For example, my first Endo Challenge for myself: NO MORE SODA. No sugary drinks, no sugar-free drinks. I don’t know how many more articles and charts and studies I have to see before I give up the ghost and admit the negative effects my caffeinated indulgence can have: cellular damage, the terrible effects it can have on metabolic rates and sugar spikes, inflammation, the unsavory effect it has on your teeth …. UGH. As the many 2-liter bottles around my desk can attest, we drink way too much of it, even if I work a night job. I’ve given it up before, I’ll survive. I’ll just have to take up Water Joe again when I really want caffeine!
I’ll start there, but how will you challenge yourself this month? Here’s a few ideas from the top of my head:
* Start a positivity journal. Write down something good that’s happened to you every day, to remind you that you are living a life, not just a life with endometriosis.
* Participate in a local endometriosis awareness event. For example, The Great Endo Balloon Race 2013 is a way for endo survivors worldwide to pick a day to hand out yellow balloons to strangers, doctors offices, hospitals — pretty much anywhere — and attach information about endometriosis to it, as much or as little as you like — a definition and a URL of an endo blog or a group like the Endometriosis Research Center, the is a good place to start. They also have tips on more eco-friendly balloon choices and other ideas. Join the group and tell them Endo Sucks! sent you! :D There’s also races, meet-ups, the endo quilt — possibilities abound!
* Get in touch with an endo group. Most countries have endometriosis associations; just check out how many I follow on Twitter or what groups have pages on Facebook, or just Google it! Don’t have one? Consider starting one. Small steps lead to great journeys. The ERC is one; other places to start include the Endometriosis Foundation of America and Endometriosis.org.
* Make a change. Change your exercise routine. Start an exercise routine. Eliminate known food triggers from your diet and see how you feel. Drink more water. Eat less gluten. Again, it’s amazingly up to you. Be sure to give diet changes at least two weeks to judge their efficacy and change one food at a time so you know exactly which food is or isn’t helping.
* Talk it out. Make time for this. Talk to your mom and ask her about her experiences. Talk to your friends and make them know that they need to meet you a little more than halfway when it comes to what you can and can’t do with endo. Talk to your partner and gently explain how you feel and what you need from them when you have an Endo Day. Post to the Endo Sucks! group. Talk to a counselor. Unburdening yourself and educating others is a great way to find support you may never have known was there. Don’t be afraid to ask for what you need!
* Do your research. Did you know many women with endo also have Interstitial Cystitis, and some of your pelvic pain may actually be bladder pain? Did you know the company that makes Mirena is coming out with a smaller IUD called Skyla that is supposed to be better tolerated by women who’ve never had children, and can help with adenomyosis pain? Challenge what you think you know about endometriosis and related conditions, and know that doctors work for YOU — you have the DUTY to ask as many questions as possible and explore every avenue of treatment.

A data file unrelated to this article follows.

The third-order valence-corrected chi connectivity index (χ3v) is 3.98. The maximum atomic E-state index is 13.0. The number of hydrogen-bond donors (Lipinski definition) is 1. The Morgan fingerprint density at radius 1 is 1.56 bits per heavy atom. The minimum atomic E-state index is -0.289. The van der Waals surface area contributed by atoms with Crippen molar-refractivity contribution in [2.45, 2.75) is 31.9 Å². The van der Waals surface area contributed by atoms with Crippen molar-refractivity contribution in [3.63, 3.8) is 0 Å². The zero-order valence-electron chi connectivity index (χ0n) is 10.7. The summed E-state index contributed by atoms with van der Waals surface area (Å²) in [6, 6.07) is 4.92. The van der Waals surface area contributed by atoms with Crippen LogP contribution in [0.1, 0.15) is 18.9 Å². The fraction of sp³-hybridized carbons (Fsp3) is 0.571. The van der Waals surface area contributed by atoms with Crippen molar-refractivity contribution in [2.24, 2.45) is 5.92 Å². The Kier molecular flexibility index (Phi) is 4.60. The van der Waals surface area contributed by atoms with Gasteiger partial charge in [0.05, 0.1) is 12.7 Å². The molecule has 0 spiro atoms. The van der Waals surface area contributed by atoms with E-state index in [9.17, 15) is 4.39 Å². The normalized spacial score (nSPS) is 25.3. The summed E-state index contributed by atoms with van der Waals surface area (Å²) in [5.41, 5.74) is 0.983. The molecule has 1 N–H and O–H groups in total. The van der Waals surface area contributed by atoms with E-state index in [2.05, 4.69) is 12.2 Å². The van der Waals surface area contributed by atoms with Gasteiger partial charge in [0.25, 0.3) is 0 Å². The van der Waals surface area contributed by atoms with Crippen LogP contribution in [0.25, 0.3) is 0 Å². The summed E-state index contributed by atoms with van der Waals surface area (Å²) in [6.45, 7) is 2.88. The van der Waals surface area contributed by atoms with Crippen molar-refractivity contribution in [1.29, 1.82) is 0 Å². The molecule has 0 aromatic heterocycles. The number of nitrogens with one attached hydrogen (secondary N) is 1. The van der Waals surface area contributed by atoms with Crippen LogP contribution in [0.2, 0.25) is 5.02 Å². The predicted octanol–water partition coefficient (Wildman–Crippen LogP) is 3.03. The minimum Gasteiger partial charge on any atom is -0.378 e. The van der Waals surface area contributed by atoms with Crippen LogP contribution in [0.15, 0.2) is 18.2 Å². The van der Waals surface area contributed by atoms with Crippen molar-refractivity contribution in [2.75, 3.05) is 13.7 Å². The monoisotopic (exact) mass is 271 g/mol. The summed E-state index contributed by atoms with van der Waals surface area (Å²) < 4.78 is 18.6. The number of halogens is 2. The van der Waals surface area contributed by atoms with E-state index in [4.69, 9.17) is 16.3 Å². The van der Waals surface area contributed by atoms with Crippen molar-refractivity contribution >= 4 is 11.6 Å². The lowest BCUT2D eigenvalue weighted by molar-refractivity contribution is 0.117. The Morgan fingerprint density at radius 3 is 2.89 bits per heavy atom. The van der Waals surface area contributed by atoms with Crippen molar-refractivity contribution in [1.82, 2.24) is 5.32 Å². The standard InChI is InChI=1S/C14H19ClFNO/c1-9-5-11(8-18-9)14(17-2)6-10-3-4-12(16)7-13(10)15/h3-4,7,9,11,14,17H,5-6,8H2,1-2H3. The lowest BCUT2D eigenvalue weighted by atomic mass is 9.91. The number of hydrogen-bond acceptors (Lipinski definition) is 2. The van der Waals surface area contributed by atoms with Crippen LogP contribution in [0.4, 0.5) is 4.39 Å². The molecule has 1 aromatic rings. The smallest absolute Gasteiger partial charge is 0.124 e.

* Ask your job for Intermittent FMLA. This is something I believe every single working woman should do. The Family Medical Leave Act offers Americans specific, paid protections of their job when it comes to surgery, chronic conditions, maternity leave and caring for others — but they may not come out and say “Hey, did you know you can fill out the FMLA form, get Intermittent FMLA, and have your much-needed endo days at home paid 50 percent by FMLA and 50 percent by your paid time off?” My job didn’t. You don’t have to tell them WHY you need an Intermittent FMLA form — just sit down and ask for one. You’ll need your doctor to sign off on it, but it is SO worth it. (A guest blog is coming soon on this topic!)
* Take time for you. Dare to take good care of yourself. Get a massage. Don’t get out of yoga pants all day if you don’t feel like it. Treat yourself to a movie. Learn to make a new favorite meal. DO FOR YOU and don’t take no crap from nobody.
That’s what I can think of for now. Leave me a comment and tell me what YOUR 2013 Endo Challenge will be — and if you have a blog about it, please link to it in the comments!
So many times it can feel like we are shouting into an endless, deaf void, one where not even our own voice can return to us. But other times we realize that our shouts are in fact hitting even a few chords. And those chords shake the ones near them, which affects the ones tied to those, and even with small movements we are making a movement.
Which is why I have a love-hate obsession with the stats tab of the WordPress dashboard. Today, for example, this blog was mostly read in the United States. But it also made movements in Canada, Ireland, Hungary, New Zealand and Indonesia. How about that! I love to see where people are reading this blog, and hope that they are getting useful information and connection out of it, especially when so much could be lost in translation.
And in another gift from the universe, I’ve been asked to write a guest blog on another endometriosis site about FMLA and our rights in the workplace. Score! It makes me feel like a welcome member of the community with something valuable to say. And it happens that I am working on getting even more information on this subject right now, so look for that very soon.
Is there anybody out there? Absolutely. Even if you don’t get the echo back or feel the reverberations, your voice is making movements with someone, somewhere.
My journey of kicking endometriosis's butt & spreading awareness
The life of a recovering addict...
Trust Me, I'm a Redhead.
Art and photography by Cari Aiken
My story my struggles, my battle with Endometriosis,chronic pain,fibromyalgia and other illness that I go through. This is to educate support and share that we are not alone in this battle.I also have a support group on facebook(Endometriosis Support Group Peel) Please join :)
DELIVERING LIFE IN COLOR
How I live and work with Endometriosis. Positive discussion and advice about managing endometriosis and the problems it causes. Updated on Wednesdays (health permitting).
Information and support for those with Endometriosis
The trials and tribulations of a girl TTC